Two American volunteers fighting in Ukraine were reported missing on Wednesday and may have been captured by Russian forces—a development that, if confirmed, would raise troubling questions about a potential escalation in hostility between Moscow and Washington, according to the Telegraph.
The two men—Alexander Drueke, 39, and Andy Tai Ngoc Huynh, 27—were reportedly captured during a battle on the outskirts of Kharkiv, Ukraine’s second-largest city, according to an anonymous Ukrainian soldier from their unit. Drueke and Huynh are both veterans of the U.S. military who joined Ukraine’s International Legion of Territorial Defense early in the conflict; their primary duty was reportedly to explain how to use U.S. and other Western arms to Ukrainian troops more familiar with Soviet-era weapons.
According to the Alabama congressional delegation, where the two men lived prior to their travel to Ukraine, neither of the men have been heard from in several days but had not been confirmed dead, suggesting that they had been the first two Americans to be captured during the conflict. Rep. Terri Sewell (D-Ala.), the representative from Drueke’s home district, indicated that his family “had not heard from [him] in several days” and vowed to “do everything in our power to assist in locating him and finding answers for his family.”
National Security Council Coordinator John Kirby also made note of the two men’s disappearance during a scheduled press conference, adding that the White House would “do everything we can to get them safely back home.” He added that the United States discouraged its citizens from traveling to Ukraine to fight, noting that it was a “war zone” and fraught with risks.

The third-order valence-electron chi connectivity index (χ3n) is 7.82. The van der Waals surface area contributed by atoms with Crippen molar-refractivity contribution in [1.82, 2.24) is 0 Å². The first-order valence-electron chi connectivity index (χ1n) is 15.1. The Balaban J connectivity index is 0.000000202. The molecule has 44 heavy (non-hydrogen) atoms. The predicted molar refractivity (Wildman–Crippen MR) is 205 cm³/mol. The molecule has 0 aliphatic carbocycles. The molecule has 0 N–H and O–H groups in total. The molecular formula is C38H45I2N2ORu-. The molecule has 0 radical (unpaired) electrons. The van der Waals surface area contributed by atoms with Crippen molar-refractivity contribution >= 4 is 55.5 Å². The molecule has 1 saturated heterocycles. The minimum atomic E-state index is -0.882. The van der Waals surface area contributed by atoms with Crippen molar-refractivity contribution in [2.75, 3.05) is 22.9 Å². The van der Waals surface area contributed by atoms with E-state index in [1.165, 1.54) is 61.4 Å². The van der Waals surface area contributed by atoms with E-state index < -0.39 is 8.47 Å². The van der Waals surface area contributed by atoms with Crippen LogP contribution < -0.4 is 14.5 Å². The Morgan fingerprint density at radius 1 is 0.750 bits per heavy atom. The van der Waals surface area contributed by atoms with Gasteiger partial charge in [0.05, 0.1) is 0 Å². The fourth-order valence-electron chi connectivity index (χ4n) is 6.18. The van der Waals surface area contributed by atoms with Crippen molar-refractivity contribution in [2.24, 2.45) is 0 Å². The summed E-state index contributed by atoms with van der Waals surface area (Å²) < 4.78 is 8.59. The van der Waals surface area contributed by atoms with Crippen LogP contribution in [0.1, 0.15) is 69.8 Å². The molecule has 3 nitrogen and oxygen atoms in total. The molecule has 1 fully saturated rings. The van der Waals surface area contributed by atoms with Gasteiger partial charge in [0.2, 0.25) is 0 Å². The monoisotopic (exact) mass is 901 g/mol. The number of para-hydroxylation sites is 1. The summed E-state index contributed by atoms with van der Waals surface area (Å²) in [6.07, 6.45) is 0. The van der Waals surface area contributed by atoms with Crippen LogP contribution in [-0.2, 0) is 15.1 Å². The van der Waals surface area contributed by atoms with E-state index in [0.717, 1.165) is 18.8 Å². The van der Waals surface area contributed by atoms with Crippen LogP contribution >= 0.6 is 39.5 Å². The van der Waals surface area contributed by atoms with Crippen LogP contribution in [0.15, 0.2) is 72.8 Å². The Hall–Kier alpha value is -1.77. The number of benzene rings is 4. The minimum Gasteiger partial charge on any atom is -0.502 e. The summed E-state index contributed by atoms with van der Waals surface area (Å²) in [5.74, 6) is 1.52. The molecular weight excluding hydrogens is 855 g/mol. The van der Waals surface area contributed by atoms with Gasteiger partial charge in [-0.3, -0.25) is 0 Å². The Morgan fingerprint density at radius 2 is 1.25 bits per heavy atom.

“If you feel passionate about supporting Ukraine, there’s any number of other ways to do that that are safer and just as effective,” Kirby observed.
If the two men are confirmed to be captured, it would be a major propaganda coup for Russia, which would use their participation in the conflict as evidence of the United States’ direct involvement. The men might also be subjected to criminal punishment, as other foreign fighters have been. Earlier in the week, two British fighters in the International Legion were sentenced to death by a court in the Luhansk People’s Republic, a Russian-allied separatist statelet in eastern Ukraine, which claimed that the men were mercenaries rather than lawful enemy combatants.
So far, President Joe Biden has promised more than $40 billion in military and economic aid to Ukraine but has steadfastly refused to involve U.S. troops in the conflict.
Trevor Filseth is a current and foreign affairs writer for the National Interest.